I walk into my teenage daughter’s room to find -- once again -- her bed, floor, desk, and most other surfaces covered with papers, books, projects, or clothes. I offer to help clean her room and reorganize her closets and drawers.
With a sly grin, Tara replies, “No need to, Mom. I’ll be leaving soon.”
“Oh, where are you going?” I ask, trying to remember if she has soccer or piano that evening.
“You know, Mom, to college. I’ll be leaving in about ten months. Only forty more weeks. It’s not worth reorganizing my room since I’ll be going so soon.”
I blink, startled. She’s serious.
An hour later, I walk into her twin brother’s room to check his progress with college applications. My effort is far from appreciated.
“Mom, you need to stop nagging me,” Jake says. “I’ll be leaving for college soon. In only forty more weeks, you won’t know what I’ll be doing or where I’ll be.”
My heart skips a beat. Can it be true they’ll both be off to college so soon? I suddenly remember countless mothers peering into my twins’ stroller commenting on how fast the years would go. They were right. But it feels surreal.
Who could have known our inquisitive daughter would grow into a beautiful young woman with plans to study psychology and neuroscience? Likewise our toddler son, who beat table tops and toy drums with an array of silverware and sticks, will soon enter a conservatory to pursue his passion for composing and performing classical percussion music.
Only forty more weeks. Although I have spent their lifetimes teaching, loving and encouraging them, somehow -- at this moment -- it doesn’t seem enough. So much left to be said and done. Myriad bits of advice dance and tumble in my head like loose buttons in a spinning dryer.
I feel an urgent need to ensure that Tara and Jake will have the skills necessary to manage the multiple demands placed on them. Practicalities like opening checking accounts and the art of monthly balancing must still be taught. I want to emphasize the importance of relishing each day while setting limits in an unbounded environment. I feel the need to talk more about dating, relationships, marriage. And what about daily exercise and sleep? I want to reinforce how important it is to follow their dreams and passions, work hard and play hard, and do ordinary things in an extraordinary way.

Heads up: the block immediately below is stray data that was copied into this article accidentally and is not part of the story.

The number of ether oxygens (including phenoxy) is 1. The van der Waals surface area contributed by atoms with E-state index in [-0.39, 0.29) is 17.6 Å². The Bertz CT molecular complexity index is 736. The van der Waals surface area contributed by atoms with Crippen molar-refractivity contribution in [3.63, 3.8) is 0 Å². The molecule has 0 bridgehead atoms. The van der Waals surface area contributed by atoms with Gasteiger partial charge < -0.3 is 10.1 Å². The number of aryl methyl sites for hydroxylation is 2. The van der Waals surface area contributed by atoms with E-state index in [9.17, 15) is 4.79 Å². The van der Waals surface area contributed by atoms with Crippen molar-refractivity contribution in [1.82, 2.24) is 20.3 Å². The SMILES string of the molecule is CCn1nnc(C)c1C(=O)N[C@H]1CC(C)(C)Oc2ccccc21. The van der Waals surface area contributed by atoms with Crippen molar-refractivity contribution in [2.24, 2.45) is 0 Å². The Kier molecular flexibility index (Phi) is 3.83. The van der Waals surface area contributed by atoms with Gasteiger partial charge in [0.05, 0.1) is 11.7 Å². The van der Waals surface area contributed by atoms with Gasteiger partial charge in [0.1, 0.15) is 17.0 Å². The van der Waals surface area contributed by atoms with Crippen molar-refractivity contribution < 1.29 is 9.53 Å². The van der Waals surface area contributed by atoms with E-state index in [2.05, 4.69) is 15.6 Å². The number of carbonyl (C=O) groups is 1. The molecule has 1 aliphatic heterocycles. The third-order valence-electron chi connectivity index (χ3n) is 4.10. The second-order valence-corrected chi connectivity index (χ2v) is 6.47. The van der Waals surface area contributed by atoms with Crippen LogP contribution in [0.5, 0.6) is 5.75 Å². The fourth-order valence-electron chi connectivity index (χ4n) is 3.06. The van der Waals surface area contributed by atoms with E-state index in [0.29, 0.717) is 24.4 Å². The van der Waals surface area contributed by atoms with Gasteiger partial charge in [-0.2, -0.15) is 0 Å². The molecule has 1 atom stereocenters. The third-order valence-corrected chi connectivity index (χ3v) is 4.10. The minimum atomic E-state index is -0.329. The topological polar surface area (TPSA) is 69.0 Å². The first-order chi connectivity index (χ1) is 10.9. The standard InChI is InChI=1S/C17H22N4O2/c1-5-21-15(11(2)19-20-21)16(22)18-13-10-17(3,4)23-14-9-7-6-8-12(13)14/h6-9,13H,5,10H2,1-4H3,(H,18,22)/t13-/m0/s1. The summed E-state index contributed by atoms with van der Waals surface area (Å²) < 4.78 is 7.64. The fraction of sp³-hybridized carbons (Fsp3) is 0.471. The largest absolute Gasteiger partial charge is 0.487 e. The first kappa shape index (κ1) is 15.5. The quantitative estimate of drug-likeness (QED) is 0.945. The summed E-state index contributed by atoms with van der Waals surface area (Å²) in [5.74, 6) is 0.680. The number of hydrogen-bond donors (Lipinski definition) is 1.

Further, we need more time together. Time for picnic breakfasts by meandering streams. Time for more bike rides encircled by beautiful mountains.
I find it difficult to acknowledge that our daily interactions over these past eighteen years will come to an abrupt end. Although I’m elated that their departure will open new doors for all of us, I also feel my heart breaking. I picture myself peeking into their silent bedrooms before I leave for work only to see dust particles floating in rays of early morning sunlight. But I vow to follow my own advice and relish all the surprises and opportunities that await us in this next phase of family life.
Recently, Tara argued about her curfew. “Give me one good reason I should be home that early!”
Without a moment’s hesitation, her dad grinned and replied, “Because you’ll be leaving soon. In less than forty weeks. And we want to see a lot of you before you go.”
She returned his grin, hugged him and headed quickly out the door.
Forty Weeks From Chicken Soup for the Soul: Empty Nesters